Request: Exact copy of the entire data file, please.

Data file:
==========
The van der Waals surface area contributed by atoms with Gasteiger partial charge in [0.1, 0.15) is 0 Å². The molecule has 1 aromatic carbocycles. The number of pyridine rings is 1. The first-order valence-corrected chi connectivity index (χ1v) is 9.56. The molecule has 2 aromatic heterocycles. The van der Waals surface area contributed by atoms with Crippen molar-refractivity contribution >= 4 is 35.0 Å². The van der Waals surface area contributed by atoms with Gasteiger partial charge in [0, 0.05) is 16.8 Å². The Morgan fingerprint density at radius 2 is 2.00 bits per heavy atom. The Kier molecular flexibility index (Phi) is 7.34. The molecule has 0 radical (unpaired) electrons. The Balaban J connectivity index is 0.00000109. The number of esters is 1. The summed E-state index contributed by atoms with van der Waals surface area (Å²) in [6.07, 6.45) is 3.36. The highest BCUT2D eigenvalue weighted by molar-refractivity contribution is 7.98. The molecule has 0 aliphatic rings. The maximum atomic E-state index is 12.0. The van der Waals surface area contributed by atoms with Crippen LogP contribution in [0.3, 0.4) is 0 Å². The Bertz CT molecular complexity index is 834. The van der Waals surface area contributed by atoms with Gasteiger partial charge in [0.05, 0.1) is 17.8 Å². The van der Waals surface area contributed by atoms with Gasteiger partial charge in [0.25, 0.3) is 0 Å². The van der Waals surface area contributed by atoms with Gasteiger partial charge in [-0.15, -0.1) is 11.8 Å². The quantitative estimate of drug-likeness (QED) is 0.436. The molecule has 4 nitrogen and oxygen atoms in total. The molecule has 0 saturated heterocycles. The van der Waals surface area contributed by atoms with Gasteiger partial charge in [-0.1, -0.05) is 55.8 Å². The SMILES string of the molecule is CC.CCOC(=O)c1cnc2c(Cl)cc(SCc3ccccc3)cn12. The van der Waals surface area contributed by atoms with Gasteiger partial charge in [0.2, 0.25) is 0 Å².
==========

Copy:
The van der Waals surface area contributed by atoms with Gasteiger partial charge in [0.1, 0.15) is 0 Å². The molecule has 1 aromatic carbocycles. The number of pyridine rings is 1. The first-order valence-corrected chi connectivity index (χ1v) is 9.56. The molecule has 2 aromatic heterocycles. The van der Waals surface area contributed by atoms with Crippen molar-refractivity contribution >= 4 is 35.0 Å². The van der Waals surface area contributed by atoms with Gasteiger partial charge in [0, 0.05) is 16.8 Å². The Morgan fingerprint density at radius 2 is 2.00 bits per heavy atom. The Kier molecular flexibility index (Phi) is 7.34. The molecule has 0 radical (unpaired) electrons. The Balaban J connectivity index is 0.00000109. The number of esters is 1. The summed E-state index contributed by atoms with van der Waals surface area (Å²) in [6.07, 6.45) is 3.36. The highest BCUT2D eigenvalue weighted by molar-refractivity contribution is 7.98. The molecule has 0 aliphatic rings. The maximum atomic E-state index is 12.0. The van der Waals surface area contributed by atoms with Crippen LogP contribution in [0.3, 0.4) is 0 Å². The Bertz CT molecular complexity index is 834. The van der Waals surface area contributed by atoms with Gasteiger partial charge in [0.05, 0.1) is 17.8 Å². The van der Waals surface area contributed by atoms with Gasteiger partial charge in [0.25, 0.3) is 0 Å². The van der Waals surface area contributed by atoms with Gasteiger partial charge in [-0.15, -0.1) is 11.8 Å². The quantitative estimate of drug-likeness (QED) is 0.436. The molecule has 4 nitrogen and oxygen atoms in total. The molecule has 0 saturated heterocycles. The van der Waals surface area contributed by atoms with Gasteiger partial charge in [-0.1, -0.05) is 55.8 Å². The SMILES string of the molecule is CC.CCOC(=O)c1cnc2c(Cl)cc(SCc3ccccc3)cn12. The van der Waals surface area contributed by atoms with Gasteiger partial charge in [0.2, 0.25) is 0 Å².